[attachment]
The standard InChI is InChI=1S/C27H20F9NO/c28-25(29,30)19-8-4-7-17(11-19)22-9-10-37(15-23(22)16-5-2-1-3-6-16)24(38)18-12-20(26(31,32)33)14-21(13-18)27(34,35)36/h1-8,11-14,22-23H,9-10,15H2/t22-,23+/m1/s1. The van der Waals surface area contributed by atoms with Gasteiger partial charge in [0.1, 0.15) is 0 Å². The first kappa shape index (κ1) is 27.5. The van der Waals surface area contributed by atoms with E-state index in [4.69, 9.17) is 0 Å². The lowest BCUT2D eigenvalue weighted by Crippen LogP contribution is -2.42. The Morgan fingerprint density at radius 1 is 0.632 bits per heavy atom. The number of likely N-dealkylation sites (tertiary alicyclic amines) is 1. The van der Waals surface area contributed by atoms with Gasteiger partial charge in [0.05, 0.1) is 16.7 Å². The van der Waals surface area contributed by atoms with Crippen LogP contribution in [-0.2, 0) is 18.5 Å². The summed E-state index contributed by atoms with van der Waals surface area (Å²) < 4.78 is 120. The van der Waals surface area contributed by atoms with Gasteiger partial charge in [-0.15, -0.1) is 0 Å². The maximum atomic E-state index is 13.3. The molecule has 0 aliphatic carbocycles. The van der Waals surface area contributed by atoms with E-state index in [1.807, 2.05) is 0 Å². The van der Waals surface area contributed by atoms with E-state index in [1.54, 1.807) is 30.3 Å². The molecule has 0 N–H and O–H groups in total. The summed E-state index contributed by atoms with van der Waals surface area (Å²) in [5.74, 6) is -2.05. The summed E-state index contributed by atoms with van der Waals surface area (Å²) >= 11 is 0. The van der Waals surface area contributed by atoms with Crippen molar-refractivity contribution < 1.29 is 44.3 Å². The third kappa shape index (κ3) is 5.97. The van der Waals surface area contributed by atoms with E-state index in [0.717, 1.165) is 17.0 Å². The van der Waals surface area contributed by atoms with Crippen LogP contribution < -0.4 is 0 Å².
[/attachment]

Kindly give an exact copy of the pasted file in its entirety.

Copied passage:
The standard InChI is InChI=1S/C27H20F9NO/c28-25(29,30)19-8-4-7-17(11-19)22-9-10-37(15-23(22)16-5-2-1-3-6-16)24(38)18-12-20(26(31,32)33)14-21(13-18)27(34,35)36/h1-8,11-14,22-23H,9-10,15H2/t22-,23+/m1/s1. The van der Waals surface area contributed by atoms with Gasteiger partial charge in [0.1, 0.15) is 0 Å². The first kappa shape index (κ1) is 27.5. The van der Waals surface area contributed by atoms with E-state index in [4.69, 9.17) is 0 Å². The lowest BCUT2D eigenvalue weighted by Crippen LogP contribution is -2.42. The Morgan fingerprint density at radius 1 is 0.632 bits per heavy atom. The number of likely N-dealkylation sites (tertiary alicyclic amines) is 1. The van der Waals surface area contributed by atoms with Gasteiger partial charge in [0.05, 0.1) is 16.7 Å². The van der Waals surface area contributed by atoms with Crippen LogP contribution in [-0.2, 0) is 18.5 Å². The summed E-state index contributed by atoms with van der Waals surface area (Å²) < 4.78 is 120. The van der Waals surface area contributed by atoms with Gasteiger partial charge in [-0.15, -0.1) is 0 Å². The maximum atomic E-state index is 13.3. The molecule has 0 aliphatic carbocycles. The van der Waals surface area contributed by atoms with E-state index in [1.807, 2.05) is 0 Å². The van der Waals surface area contributed by atoms with E-state index in [1.54, 1.807) is 30.3 Å². The molecule has 0 N–H and O–H groups in total. The summed E-state index contributed by atoms with van der Waals surface area (Å²) in [5.74, 6) is -2.05. The summed E-state index contributed by atoms with van der Waals surface area (Å²) >= 11 is 0. The van der Waals surface area contributed by atoms with Crippen molar-refractivity contribution < 1.29 is 44.3 Å². The third kappa shape index (κ3) is 5.97. The van der Waals surface area contributed by atoms with E-state index in [0.717, 1.165) is 17.0 Å². The van der Waals surface area contributed by atoms with Crippen LogP contribution < -0.4 is 0 Å².